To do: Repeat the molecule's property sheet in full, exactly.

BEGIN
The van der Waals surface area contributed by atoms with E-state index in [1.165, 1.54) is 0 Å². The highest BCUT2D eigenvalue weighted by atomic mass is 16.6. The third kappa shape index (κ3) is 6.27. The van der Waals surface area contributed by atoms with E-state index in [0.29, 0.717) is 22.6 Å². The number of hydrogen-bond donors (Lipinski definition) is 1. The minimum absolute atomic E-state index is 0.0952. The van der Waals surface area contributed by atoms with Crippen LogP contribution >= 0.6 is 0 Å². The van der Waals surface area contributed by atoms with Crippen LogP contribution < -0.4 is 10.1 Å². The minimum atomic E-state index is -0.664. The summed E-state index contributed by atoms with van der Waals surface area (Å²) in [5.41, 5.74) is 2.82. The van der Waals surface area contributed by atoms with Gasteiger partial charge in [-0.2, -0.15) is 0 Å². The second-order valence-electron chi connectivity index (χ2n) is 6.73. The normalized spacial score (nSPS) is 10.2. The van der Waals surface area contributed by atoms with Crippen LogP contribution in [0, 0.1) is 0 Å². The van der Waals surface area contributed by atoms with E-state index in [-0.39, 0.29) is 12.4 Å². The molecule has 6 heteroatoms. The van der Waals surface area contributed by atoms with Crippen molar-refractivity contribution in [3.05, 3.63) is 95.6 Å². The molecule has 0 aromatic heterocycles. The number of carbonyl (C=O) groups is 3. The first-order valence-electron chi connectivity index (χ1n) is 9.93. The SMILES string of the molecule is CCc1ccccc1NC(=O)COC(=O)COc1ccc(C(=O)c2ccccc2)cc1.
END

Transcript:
The van der Waals surface area contributed by atoms with E-state index in [1.165, 1.54) is 0 Å². The highest BCUT2D eigenvalue weighted by atomic mass is 16.6. The third kappa shape index (κ3) is 6.27. The van der Waals surface area contributed by atoms with E-state index in [0.29, 0.717) is 22.6 Å². The number of hydrogen-bond donors (Lipinski definition) is 1. The minimum absolute atomic E-state index is 0.0952. The van der Waals surface area contributed by atoms with Crippen LogP contribution >= 0.6 is 0 Å². The van der Waals surface area contributed by atoms with Crippen LogP contribution < -0.4 is 10.1 Å². The minimum atomic E-state index is -0.664. The summed E-state index contributed by atoms with van der Waals surface area (Å²) in [5.41, 5.74) is 2.82. The van der Waals surface area contributed by atoms with Gasteiger partial charge in [-0.2, -0.15) is 0 Å². The second-order valence-electron chi connectivity index (χ2n) is 6.73. The normalized spacial score (nSPS) is 10.2. The van der Waals surface area contributed by atoms with Crippen LogP contribution in [0, 0.1) is 0 Å². The van der Waals surface area contributed by atoms with E-state index in [-0.39, 0.29) is 12.4 Å². The molecule has 6 heteroatoms. The van der Waals surface area contributed by atoms with Crippen molar-refractivity contribution in [3.05, 3.63) is 95.6 Å². The molecule has 0 aromatic heterocycles. The number of carbonyl (C=O) groups is 3. The first-order valence-electron chi connectivity index (χ1n) is 9.93. The SMILES string of the molecule is CCc1ccccc1NC(=O)COC(=O)COc1ccc(C(=O)c2ccccc2)cc1.